think we're still far from what we can do very far
uh i there's um and especially things and i i i think using things like reinforcement learning anything
reinforcement learning will grow a lot because of the only thing that actual now are just
oh okay i give you this set of examples and learn from that but that's not what we
do right like i go through life i get rewards when i do something well and
i get punished when i don't do something well and i think this is something where we
will see my personal belief is that we will see a lot of changes from that
with your good question
but uh i think the presentation is terribly oh to harness the
the overall lost in the models because we know locally but
complicated model yeah so there's cloud and now there is a a there is a mention laying a. p. i. out
there it is power button suppose we do use the fall under the hood yeah so the answer is yes
it's lost who was question is oh there we go
what about doing different things with the same a. r. e. i. image recognition around
no text to speech yeah setting so the question is how about doing different things with the same way i so
definitely that needs to to happen any it is happening uh uh slowly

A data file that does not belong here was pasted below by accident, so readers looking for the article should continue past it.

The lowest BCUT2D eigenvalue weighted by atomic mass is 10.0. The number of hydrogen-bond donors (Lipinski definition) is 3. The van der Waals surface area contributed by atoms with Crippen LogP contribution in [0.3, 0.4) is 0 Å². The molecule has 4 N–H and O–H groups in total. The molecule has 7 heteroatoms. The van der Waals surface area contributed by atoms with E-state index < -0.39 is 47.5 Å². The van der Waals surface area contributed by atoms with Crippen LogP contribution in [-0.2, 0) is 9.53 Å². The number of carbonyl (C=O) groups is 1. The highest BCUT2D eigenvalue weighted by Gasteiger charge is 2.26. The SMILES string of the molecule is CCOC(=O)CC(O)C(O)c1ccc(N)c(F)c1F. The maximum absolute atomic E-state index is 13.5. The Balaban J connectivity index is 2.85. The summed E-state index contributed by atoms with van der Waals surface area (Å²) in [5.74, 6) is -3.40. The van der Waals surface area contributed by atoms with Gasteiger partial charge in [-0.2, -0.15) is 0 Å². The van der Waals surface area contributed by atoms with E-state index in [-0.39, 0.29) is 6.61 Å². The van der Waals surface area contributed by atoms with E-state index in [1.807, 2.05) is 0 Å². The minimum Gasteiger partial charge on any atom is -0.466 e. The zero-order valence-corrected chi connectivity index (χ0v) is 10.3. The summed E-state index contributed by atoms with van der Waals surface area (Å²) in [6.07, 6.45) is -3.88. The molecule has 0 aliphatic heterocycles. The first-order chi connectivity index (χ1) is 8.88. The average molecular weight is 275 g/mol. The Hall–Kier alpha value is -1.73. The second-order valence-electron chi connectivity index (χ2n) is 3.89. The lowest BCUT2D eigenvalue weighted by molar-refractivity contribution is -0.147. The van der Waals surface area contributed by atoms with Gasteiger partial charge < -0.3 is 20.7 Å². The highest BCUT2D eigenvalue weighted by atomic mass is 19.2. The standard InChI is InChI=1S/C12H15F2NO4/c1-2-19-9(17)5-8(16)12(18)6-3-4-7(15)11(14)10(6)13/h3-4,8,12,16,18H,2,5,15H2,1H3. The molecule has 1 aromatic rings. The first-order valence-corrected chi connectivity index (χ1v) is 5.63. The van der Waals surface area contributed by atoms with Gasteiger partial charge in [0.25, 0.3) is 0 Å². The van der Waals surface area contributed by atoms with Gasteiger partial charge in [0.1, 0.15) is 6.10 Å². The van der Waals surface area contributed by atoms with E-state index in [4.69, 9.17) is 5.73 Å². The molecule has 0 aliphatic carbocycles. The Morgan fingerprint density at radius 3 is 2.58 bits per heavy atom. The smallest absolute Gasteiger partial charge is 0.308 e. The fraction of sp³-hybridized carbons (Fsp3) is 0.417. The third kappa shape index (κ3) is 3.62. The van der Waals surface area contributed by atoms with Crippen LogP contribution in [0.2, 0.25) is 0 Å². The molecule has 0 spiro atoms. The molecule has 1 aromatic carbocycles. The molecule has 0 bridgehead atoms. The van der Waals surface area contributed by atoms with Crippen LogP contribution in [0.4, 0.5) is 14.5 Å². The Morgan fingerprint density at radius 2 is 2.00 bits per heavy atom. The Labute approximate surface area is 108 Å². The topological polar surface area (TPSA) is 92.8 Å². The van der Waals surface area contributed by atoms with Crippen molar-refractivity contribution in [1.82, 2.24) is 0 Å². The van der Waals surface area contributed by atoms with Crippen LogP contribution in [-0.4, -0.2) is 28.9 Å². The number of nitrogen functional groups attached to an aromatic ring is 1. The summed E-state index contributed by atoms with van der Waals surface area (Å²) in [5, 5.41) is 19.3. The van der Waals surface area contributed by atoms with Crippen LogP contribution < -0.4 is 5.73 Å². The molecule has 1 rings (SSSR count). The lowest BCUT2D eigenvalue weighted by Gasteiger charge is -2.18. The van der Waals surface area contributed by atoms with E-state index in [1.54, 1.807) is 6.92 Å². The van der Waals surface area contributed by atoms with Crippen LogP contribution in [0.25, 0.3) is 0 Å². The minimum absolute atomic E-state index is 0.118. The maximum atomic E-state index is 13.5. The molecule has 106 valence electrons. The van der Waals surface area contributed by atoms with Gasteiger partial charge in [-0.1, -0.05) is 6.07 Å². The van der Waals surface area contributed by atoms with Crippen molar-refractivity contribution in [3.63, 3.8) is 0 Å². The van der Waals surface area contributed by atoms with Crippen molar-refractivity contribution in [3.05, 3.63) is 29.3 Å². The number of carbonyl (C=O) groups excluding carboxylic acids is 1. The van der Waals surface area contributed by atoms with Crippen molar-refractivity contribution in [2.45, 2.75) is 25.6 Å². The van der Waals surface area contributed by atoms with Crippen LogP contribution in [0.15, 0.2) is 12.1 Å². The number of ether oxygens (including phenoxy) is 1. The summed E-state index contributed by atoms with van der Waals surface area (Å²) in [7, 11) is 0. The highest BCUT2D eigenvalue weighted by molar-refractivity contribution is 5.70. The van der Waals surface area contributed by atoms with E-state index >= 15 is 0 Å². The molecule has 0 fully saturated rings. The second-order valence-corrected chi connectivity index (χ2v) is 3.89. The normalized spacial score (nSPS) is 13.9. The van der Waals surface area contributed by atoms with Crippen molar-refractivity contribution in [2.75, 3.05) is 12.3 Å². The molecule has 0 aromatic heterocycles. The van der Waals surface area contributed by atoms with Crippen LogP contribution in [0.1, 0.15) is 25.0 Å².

but uh i definitely agree that we are not as so there's some things like for example people play the
different games with the fame um with the same model the completely different games
but it's still far from having a so so that way once we have a model
that can do multiple this because i'm talking to at the same time but
my brain is pumping things and and it's just a thing what our bodies are doing but
our models are still okay this is the cat i know this is a doctor
we're we're getting there but uh definitely this is i i i think these are the two
things to to stress about a reinforcement learning and having models that the multiple things
yeah if that was just any it also depends what do you mean by model because you can have
a very simple model that says if the problem is x.
delegate to model then knows how the it's very well
if the problem and then you have again you have a model that that's all they say that you know i
i agree with you that you should have one model that kind of figures these things out but we're we're